This study, completed by Neil Opfer and Jaeho Son of the University of Nevada, Las Vegas, and John Gambatese of Oregon State University, concluded that a Nevada Water Authority project PLA cost taxpayers an additional $200,000 because the true low bidder refused to sign the PLA. The project went to a union contractor whose bid was $200,000 higher.
Economic Evaluation of Project Stabilization Agreement For Construction Projects Funded Proposition BB (November 2000)
The project stabilization/labor agreement (PSA/PLA) for the Los Angeles Unified School District’s (LAUSD) Proposition BB construction was required to end after one year unless the LAUSD or unions could prove the PLA was effective. A Price Waterhouse Coopers study requested by the LAUSD was “unable to conclusively determine whether the PSA has had either a net positive or net negative economic impact for the District, [and] there is anecdotal information which suggests that the PSA has to date had neither a significant positive nor a significant negative net impact.” Despite the study’s findings, the school board voted 5-2 to continue with the PLA, supporting the thesis that PLAs are implemented by public officials because of political concerns and not on the basis of sound public policy.
Project Labor Agreement in Minnesota (September 2000)
“Project Labor Agreements in Minnesota” was completed by Zachary C. Kleinsasser of Albion College. The study outlines inefficiencies with construction projects that contain PLAs between the months of June and August in the year 2000.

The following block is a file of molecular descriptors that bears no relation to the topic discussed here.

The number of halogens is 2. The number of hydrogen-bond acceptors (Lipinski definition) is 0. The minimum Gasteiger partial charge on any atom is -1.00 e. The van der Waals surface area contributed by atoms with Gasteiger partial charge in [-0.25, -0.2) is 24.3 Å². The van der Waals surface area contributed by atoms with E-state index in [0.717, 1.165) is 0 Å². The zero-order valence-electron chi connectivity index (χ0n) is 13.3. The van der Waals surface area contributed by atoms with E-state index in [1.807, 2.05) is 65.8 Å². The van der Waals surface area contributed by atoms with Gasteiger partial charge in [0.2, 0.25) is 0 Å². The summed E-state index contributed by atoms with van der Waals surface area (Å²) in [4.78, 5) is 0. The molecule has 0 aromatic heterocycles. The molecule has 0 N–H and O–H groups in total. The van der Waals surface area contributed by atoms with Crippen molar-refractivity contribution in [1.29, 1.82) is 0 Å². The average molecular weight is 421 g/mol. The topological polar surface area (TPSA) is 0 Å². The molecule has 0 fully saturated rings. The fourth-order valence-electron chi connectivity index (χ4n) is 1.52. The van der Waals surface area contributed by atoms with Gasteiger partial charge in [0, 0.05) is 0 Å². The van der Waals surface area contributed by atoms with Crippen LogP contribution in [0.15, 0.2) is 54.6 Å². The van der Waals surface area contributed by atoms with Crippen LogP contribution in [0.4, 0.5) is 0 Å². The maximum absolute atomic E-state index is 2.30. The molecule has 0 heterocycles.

Analysis of the Impacts on the Jefferson County (NY) Courthouse Complex through Project Labor Considerations (September 2000)
This study, commissioned by the Jefferson County, New York, Board of Legislators, and completed by Professor Paul G. Carr, P.E., concluded that “[t]he additional costs estimated with the use of a PLA could range upwards of $955,000. With the loss of even one general contractor from the bidding [as a result of the PLA], the cost increase could approach $200,000.” On this estimated $14 million project, this would mean a cost increase of more than of 7 percent.
Weber Merritt Survey Finds Washington D.C. Contractors Less Likely to Bid on Projects with PLAs
In a 2000 survey of Washington D.C. area public works contractors regarding PLAs and public projects, over 70 percent said they would be less likely to bid on a project with a government-mandated PLAs.
Task Order No. 99-1: Project Labor Agreement (PLA) Study (June 2000)
The Clark County School District (CCSD) in Nevada, retained Resolution Management to perform an objective study of the use of union-only PLAs on School District Projects. In an independent and unbiased study, they found “no compelling reason for CCSD to enter into PLAs for school construction at this time.”
Government-Mandated Project Labor Agreements in Construction: A Force to Obtain Union Monopoly on Government-Funded Projects (January 2000)
This study by Dr. Herbert R. Northrup of the University of Pennsylvania’s Wharton School, concludes that “analysis shows that the justifications for imposing government-directed project agreements are flimsy at best. They are neither based upon fact nor do they conform to the realities of the construction industry.”
Fitchburg State College Project Labor Agreement Survey Results (1998)